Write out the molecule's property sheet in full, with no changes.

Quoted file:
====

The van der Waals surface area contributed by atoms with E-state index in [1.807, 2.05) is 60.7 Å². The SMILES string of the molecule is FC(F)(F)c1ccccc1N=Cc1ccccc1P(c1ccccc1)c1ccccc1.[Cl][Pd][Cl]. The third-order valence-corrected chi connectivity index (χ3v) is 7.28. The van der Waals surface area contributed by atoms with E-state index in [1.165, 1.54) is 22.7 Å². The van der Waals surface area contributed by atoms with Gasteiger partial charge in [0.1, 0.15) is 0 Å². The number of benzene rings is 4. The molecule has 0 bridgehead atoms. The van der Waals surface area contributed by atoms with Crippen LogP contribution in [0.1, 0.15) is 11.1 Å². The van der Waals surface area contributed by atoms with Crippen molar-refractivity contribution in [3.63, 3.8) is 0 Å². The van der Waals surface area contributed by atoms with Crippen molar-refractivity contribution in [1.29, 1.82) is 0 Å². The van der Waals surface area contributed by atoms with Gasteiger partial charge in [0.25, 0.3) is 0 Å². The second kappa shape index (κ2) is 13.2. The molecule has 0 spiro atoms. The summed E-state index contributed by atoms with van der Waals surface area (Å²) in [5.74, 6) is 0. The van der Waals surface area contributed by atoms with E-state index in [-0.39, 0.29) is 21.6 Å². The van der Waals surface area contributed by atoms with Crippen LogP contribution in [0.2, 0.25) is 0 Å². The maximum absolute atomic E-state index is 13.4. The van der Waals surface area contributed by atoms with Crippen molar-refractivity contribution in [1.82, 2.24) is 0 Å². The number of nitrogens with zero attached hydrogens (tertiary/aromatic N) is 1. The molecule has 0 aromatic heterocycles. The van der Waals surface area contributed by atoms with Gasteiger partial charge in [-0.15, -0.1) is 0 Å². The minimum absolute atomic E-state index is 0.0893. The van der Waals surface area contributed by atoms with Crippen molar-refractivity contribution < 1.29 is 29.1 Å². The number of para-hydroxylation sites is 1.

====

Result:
The van der Waals surface area contributed by atoms with E-state index in [1.807, 2.05) is 60.7 Å². The SMILES string of the molecule is FC(F)(F)c1ccccc1N=Cc1ccccc1P(c1ccccc1)c1ccccc1.[Cl][Pd][Cl]. The third-order valence-corrected chi connectivity index (χ3v) is 7.28. The van der Waals surface area contributed by atoms with E-state index in [1.165, 1.54) is 22.7 Å². The van der Waals surface area contributed by atoms with Gasteiger partial charge in [0.1, 0.15) is 0 Å². The number of benzene rings is 4. The molecule has 0 bridgehead atoms. The van der Waals surface area contributed by atoms with Crippen LogP contribution in [0.1, 0.15) is 11.1 Å². The van der Waals surface area contributed by atoms with Crippen molar-refractivity contribution in [3.63, 3.8) is 0 Å². The van der Waals surface area contributed by atoms with Crippen molar-refractivity contribution in [1.29, 1.82) is 0 Å². The van der Waals surface area contributed by atoms with Gasteiger partial charge in [0.25, 0.3) is 0 Å². The second kappa shape index (κ2) is 13.2. The molecule has 0 spiro atoms. The summed E-state index contributed by atoms with van der Waals surface area (Å²) in [5.74, 6) is 0. The van der Waals surface area contributed by atoms with E-state index in [-0.39, 0.29) is 21.6 Å². The van der Waals surface area contributed by atoms with Crippen LogP contribution in [0.2, 0.25) is 0 Å². The maximum absolute atomic E-state index is 13.4. The van der Waals surface area contributed by atoms with Crippen molar-refractivity contribution in [1.82, 2.24) is 0 Å². The number of nitrogens with zero attached hydrogens (tertiary/aromatic N) is 1. The molecule has 0 aromatic heterocycles. The van der Waals surface area contributed by atoms with Gasteiger partial charge in [-0.15, -0.1) is 0 Å². The minimum absolute atomic E-state index is 0.0893. The van der Waals surface area contributed by atoms with Crippen molar-refractivity contribution < 1.29 is 29.1 Å². The number of para-hydroxylation sites is 1.